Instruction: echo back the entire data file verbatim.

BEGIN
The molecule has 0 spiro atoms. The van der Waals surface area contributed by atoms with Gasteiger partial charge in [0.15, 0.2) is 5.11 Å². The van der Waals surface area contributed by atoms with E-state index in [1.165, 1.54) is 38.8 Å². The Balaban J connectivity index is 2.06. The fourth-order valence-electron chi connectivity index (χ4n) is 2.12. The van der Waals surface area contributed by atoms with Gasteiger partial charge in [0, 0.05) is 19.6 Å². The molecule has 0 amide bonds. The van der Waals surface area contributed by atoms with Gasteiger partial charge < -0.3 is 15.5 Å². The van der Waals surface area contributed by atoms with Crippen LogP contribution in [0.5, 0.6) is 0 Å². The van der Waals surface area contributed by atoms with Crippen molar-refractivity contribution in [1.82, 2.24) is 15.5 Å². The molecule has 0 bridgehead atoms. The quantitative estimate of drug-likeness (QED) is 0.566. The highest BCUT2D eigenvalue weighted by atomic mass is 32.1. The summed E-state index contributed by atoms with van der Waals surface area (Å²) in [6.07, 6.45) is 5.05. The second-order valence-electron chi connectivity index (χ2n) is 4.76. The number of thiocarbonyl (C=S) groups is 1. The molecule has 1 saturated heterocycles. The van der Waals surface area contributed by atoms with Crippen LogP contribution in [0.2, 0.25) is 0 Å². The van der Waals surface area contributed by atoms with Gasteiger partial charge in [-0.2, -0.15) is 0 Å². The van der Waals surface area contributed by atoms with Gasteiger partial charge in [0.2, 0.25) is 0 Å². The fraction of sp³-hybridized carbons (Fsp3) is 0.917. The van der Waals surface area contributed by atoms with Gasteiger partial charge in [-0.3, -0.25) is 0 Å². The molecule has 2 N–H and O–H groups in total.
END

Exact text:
The molecule has 0 spiro atoms. The van der Waals surface area contributed by atoms with Gasteiger partial charge in [0.15, 0.2) is 5.11 Å². The van der Waals surface area contributed by atoms with E-state index in [1.165, 1.54) is 38.8 Å². The Balaban J connectivity index is 2.06. The fourth-order valence-electron chi connectivity index (χ4n) is 2.12. The van der Waals surface area contributed by atoms with Gasteiger partial charge in [0, 0.05) is 19.6 Å². The molecule has 0 amide bonds. The van der Waals surface area contributed by atoms with Gasteiger partial charge < -0.3 is 15.5 Å². The van der Waals surface area contributed by atoms with Crippen LogP contribution in [0.5, 0.6) is 0 Å². The van der Waals surface area contributed by atoms with Crippen molar-refractivity contribution in [1.82, 2.24) is 15.5 Å². The molecule has 0 bridgehead atoms. The quantitative estimate of drug-likeness (QED) is 0.566. The highest BCUT2D eigenvalue weighted by atomic mass is 32.1. The summed E-state index contributed by atoms with van der Waals surface area (Å²) in [6.07, 6.45) is 5.05. The second-order valence-electron chi connectivity index (χ2n) is 4.76. The number of thiocarbonyl (C=S) groups is 1. The molecule has 1 saturated heterocycles. The van der Waals surface area contributed by atoms with Crippen LogP contribution in [0.2, 0.25) is 0 Å². The van der Waals surface area contributed by atoms with Gasteiger partial charge in [-0.2, -0.15) is 0 Å². The van der Waals surface area contributed by atoms with Gasteiger partial charge in [0.2, 0.25) is 0 Å². The fraction of sp³-hybridized carbons (Fsp3) is 0.917. The van der Waals surface area contributed by atoms with Gasteiger partial charge in [-0.3, -0.25) is 0 Å². The molecule has 2 N–H and O–H groups in total.